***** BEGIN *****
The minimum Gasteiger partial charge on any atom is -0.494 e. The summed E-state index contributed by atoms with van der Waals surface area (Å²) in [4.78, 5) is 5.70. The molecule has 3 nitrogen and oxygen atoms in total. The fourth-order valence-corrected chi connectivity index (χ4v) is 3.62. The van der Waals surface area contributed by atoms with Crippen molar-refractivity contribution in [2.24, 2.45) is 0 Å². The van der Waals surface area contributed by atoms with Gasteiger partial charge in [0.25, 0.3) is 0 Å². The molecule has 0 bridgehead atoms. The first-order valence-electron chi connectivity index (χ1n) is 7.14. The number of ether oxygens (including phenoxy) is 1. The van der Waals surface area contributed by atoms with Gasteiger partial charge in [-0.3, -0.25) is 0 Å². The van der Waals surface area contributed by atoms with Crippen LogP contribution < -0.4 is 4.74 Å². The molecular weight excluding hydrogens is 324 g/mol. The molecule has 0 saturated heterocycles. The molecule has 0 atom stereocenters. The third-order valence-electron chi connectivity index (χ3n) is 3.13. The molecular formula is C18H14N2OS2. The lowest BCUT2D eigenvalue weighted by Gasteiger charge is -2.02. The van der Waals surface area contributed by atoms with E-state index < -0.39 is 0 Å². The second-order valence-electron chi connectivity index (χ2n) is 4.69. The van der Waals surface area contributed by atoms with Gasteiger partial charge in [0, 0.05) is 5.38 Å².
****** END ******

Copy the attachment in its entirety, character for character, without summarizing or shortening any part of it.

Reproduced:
The minimum Gasteiger partial charge on any atom is -0.494 e. The summed E-state index contributed by atoms with van der Waals surface area (Å²) in [4.78, 5) is 5.70. The molecule has 3 nitrogen and oxygen atoms in total. The fourth-order valence-corrected chi connectivity index (χ4v) is 3.62. The van der Waals surface area contributed by atoms with Crippen molar-refractivity contribution in [2.24, 2.45) is 0 Å². The van der Waals surface area contributed by atoms with Gasteiger partial charge in [0.25, 0.3) is 0 Å². The molecule has 0 bridgehead atoms. The first-order valence-electron chi connectivity index (χ1n) is 7.14. The number of ether oxygens (including phenoxy) is 1. The van der Waals surface area contributed by atoms with Gasteiger partial charge in [-0.3, -0.25) is 0 Å². The van der Waals surface area contributed by atoms with Crippen LogP contribution < -0.4 is 4.74 Å². The molecular weight excluding hydrogens is 324 g/mol. The molecule has 0 saturated heterocycles. The molecule has 0 atom stereocenters. The third-order valence-electron chi connectivity index (χ3n) is 3.13. The molecular formula is C18H14N2OS2. The lowest BCUT2D eigenvalue weighted by Gasteiger charge is -2.02. The van der Waals surface area contributed by atoms with E-state index < -0.39 is 0 Å². The second-order valence-electron chi connectivity index (χ2n) is 4.69. The van der Waals surface area contributed by atoms with Gasteiger partial charge in [0, 0.05) is 5.38 Å².